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The Origins of Ethnolinguistic Diversity

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  • Stelios Michalopoulos

Abstract

This research examines the economic origins of ethnolinguistic diversity. The empirical analysis constructs detailed data on the distribution of land quality and elevation across contiguous regions, virtual and real countries, and shows that variation in elevation and land quality has contributed significantly to the emergence and persistence of ethnic fractionalization. The empirical and historical evidence is consistent with the proposed hypothesis, according to which heterogeneous land endowments generated region specific human capital, limiting population mobility and leading to the formation of localized ethnicities and languages. The research contributes to the understanding of the emergence of ethnicities and their spatial distribution and offers a distinction between the natural, geographically driven, versus the artificial, man-made, components of contemporary ethnic diversity.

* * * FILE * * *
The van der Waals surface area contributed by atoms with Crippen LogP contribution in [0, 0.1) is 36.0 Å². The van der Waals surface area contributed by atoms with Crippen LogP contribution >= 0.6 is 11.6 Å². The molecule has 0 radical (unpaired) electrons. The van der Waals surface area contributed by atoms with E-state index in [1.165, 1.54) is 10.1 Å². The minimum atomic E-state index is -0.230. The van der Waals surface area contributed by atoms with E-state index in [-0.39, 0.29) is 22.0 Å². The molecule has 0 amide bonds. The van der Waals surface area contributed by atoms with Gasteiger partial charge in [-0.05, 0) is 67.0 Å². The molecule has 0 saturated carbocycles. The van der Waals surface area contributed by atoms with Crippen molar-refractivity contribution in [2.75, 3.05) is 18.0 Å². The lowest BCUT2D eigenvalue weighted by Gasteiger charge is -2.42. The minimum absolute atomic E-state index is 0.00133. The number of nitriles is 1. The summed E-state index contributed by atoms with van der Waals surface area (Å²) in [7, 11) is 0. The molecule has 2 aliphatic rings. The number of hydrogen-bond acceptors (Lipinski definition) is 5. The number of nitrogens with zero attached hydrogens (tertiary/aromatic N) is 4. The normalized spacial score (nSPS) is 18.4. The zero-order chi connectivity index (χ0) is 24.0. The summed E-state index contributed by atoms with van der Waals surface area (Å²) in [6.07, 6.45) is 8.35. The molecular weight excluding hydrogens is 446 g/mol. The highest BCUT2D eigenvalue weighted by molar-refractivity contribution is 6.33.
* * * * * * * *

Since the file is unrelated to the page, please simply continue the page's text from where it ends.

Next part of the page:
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Bibliographic Info

Paper provided by Collegio Carlo Alberto in its series Carlo Alberto Notebooks with number 110.

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Length: 55 pages
Date of creation: 2009
Date of revision:
Handle: RePEc:cca:wpaper:110

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Keywords: Ethnic Diversity; Geography; Technological Progress; Human Capital; Colonization;

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  1. Diego Comin & William Easterly & Erick Gong, 2010. "Was the Wealth of Nations Determined in 1000 BC?," American Economic Journal: Macroeconomics, American Economic Association, vol. 2(3), pages 65-97, July.
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  9. Oded Galor & Quamrul Ashraf, 2008. "Human Genetic Diversity and Comparative Economic Development," Working Papers 2008-3, Brown University, Department of Economics.
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